Last Saturday, March 8 was International Women’s Day. Started as a revolutionary holiday to honor the achievements of women, International Women’s Day is recognized in many countries. However, in Nepal it is recognized by women only, rather than as a day where men pay tribute to the women. Nepal also has another holiday that only women observe:

“In early September in Nepal, Hindus – who make up 81 per cent of the country’s 30.5 million people – celebrate Rishi Panchami, a festival that commemorates a woman who was reborn as a prostitute because she didn’t follow menstrual restrictions. It is a women’s holiday, and so Nepal’s government gives all women a day off work. This is not to recognise the work done by women, but to give them the time to perform rituals that will atone for any sins they may have committed while menstruating in the previous year. (Girls who have not begun menstruating and women who have ceased to menstruate are exempt.)”

However, the interesting thing about a cultural distaste and monthly banishment that occurs surrounding menstruation, is that “they talk openly – more openly perhaps than the average teenage girl in the UK might – about what they use for sanitary protection. Some use sanitary pads, some are happy with cloths, although they dry them by hiding them under other clothes on washing lines.”

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Bitcoin, Security, and Photography

nananananananananananana BITCOINNNN

I had to talk about it eventually, and Thursday’s news was a good impetus. Newsweek had a big “scoop” potentially unmasking the founder of Bitcoin. The magazine saved this story for the cover of their return-to-print issue. The story features stalking masquerading as investigative journalism, as the author tracked down this man through national records, then tracked his interests to a model train forum, where she emailed him purporting to be interested in trains, then began asking about Bitcoin (at which point he stopped responding).
Then she tracked down his home and family members, and interviewed them extensively about the man and itcoin. She finally paid him a visit at his home, and instead of answering the door he called the cops. This surprised her. Read the article in full, if you’d like to know more about the lengths some people will go to find people who don’t want to be found (and who haven’t done anything wrong).(After some sushi and a car chase the man himself claims he is not involved with Bitcoin).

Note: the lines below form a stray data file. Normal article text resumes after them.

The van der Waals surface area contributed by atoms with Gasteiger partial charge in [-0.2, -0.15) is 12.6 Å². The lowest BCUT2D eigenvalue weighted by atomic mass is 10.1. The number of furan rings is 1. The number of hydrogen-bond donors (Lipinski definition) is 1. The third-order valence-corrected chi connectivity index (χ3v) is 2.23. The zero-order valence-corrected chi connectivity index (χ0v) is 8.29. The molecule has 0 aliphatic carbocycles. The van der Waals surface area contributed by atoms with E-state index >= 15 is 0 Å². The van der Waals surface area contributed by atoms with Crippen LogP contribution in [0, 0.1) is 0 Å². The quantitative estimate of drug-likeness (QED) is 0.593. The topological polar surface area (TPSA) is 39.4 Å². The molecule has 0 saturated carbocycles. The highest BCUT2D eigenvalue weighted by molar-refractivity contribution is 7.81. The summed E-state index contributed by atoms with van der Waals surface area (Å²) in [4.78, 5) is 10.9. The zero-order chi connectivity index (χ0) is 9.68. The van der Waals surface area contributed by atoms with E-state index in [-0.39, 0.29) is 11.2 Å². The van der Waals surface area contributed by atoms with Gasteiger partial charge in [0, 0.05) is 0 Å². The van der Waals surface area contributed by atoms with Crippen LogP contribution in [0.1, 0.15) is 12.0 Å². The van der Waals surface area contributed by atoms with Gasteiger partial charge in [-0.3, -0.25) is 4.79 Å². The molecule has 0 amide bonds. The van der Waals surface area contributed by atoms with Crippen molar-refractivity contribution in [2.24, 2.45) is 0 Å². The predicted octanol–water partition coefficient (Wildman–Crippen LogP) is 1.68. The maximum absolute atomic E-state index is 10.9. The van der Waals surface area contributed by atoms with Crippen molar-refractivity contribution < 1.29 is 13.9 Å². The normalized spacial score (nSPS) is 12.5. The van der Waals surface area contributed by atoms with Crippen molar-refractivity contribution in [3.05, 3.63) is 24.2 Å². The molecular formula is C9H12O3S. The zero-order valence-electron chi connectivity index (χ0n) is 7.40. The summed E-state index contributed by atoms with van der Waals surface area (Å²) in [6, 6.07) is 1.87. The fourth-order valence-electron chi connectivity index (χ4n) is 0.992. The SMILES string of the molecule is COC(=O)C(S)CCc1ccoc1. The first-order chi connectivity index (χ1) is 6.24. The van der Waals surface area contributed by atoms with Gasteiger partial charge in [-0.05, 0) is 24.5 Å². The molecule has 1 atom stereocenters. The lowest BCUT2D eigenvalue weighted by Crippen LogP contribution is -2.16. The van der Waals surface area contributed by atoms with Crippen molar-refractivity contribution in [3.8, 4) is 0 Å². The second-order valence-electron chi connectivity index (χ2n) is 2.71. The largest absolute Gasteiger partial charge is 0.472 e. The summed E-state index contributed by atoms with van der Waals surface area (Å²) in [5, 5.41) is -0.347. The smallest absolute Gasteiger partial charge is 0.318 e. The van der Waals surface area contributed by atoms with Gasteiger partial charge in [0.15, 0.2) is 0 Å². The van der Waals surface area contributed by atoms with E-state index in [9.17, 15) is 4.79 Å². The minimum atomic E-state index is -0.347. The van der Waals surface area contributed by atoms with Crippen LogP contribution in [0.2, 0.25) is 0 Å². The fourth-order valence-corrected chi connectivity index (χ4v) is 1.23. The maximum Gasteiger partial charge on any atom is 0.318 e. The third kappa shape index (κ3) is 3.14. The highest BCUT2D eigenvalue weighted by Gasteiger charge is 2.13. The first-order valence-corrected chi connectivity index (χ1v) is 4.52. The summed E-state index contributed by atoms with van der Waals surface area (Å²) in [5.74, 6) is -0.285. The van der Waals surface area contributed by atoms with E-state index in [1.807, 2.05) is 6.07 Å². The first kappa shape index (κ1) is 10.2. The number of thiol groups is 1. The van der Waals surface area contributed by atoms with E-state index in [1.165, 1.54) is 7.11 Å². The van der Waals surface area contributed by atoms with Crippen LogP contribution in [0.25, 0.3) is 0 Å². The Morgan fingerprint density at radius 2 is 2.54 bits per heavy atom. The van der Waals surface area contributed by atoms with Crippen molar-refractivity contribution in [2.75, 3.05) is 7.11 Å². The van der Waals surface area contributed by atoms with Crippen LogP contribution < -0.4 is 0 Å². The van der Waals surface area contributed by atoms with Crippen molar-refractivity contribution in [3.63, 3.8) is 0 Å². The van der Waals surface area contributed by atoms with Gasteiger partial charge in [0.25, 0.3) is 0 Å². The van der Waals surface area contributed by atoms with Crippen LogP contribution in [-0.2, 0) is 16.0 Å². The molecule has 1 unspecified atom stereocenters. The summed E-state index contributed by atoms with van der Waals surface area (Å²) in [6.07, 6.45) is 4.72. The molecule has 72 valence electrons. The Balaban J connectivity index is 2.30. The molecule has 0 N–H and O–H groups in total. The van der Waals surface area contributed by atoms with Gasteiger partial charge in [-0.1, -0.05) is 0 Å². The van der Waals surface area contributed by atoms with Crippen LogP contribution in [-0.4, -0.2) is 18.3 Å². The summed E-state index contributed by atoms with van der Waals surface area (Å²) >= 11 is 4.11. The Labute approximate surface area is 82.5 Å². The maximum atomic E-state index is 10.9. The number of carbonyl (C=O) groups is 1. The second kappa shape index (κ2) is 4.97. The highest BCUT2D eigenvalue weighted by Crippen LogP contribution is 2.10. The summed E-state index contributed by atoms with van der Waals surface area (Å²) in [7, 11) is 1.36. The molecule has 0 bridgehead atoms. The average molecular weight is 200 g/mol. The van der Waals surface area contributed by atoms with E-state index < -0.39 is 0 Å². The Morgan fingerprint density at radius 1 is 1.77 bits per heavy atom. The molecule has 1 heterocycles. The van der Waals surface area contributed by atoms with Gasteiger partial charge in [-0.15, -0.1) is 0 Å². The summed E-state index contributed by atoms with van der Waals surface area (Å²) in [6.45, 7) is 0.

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Protest and Media

Here’s what was important this week…

Are women being infantilized or endangered in the Olympics?

Also, the Olympic medal count gets more interesting depending on whether you look at it in terms of total medalsnumber of gold medals, or medals per capita.

In world news, protests in Ukraine that have been going on for a few months have escalated as the government ramps up its violent response. Just today (overnight for us in the US time zone) a deal was signed between the government and the protestors. Hopefully it will hold. That article (CNN) provides a good overview of the violence, but essentially the protests started as the government aligned itself with Russia, while many citizens wished for more of an EU alignment. Photos (some graphic) of the violence were collected yesterday by In Focus, and the New Yorker is wondering if this protest is the final straw: Will Ukraine Break Apart?Like many of the protests in recent years, the protests have been named somewhat with the square in which they’re occurring. Tahrir, Zucotti, Gezi, and now the Ukrainian protests, combining the word for “square” and the crux of the protests, european integration, to make euromaidan. You can watch four simultaneous live feeds of the park if you like. (The current president of Ukraine also ran for president in 2004 and was “elected” but forced to concede to his opponent after accusations of electoral fraud. One of those protesting the election results also happened to be the sign language interpreter for the state run news channel.)

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Tech tidbit: an observation

Newt might’ve been onto something. It’s jarring to see pieces about the “internet of things” written using a dumb vs smart dichotomy. Once something becomes networked it becomes a “smart” device where previously it was a “dumb” device. It attributes an odd sense of inferiority on mere “manufactured” devices which are excellent at what they do–toasters, for example. Why do we refer to networked devices as “smart” inherently?

The article that sparked this thought train.

Certainly having Internet access gives one access to greater information, and having networked devices enables one to easily and efficiently collect data on such machines, but to what end? Smart meters in electricity are lauded as reducing the guessing game and allowing power companies (and homeowners) to evaluate their electricity usage and ways to reduce consumption. But they involve many pros and cons.

The myriad definitions of “smart” make defining networked devices as smart devices quite easy, and meaningful when assessing this dichotomy. In terms of smart meters, one might say they’re called such because choosing to install one could be a shrewd investment in ones energy savings. However, when it comes to devices with more fluid functions, like the smartphone, it becomes a bit more difficult to discern where such a prefix came from, and why analog devices have come to be known as “dumb”. Perhaps instead of shaming Newt Gingrich for his tech illiteracy we should entertain the idea that he might, in fact, be onto something as he searches for a new definition that goes beyond calling a networked device merely “smart”.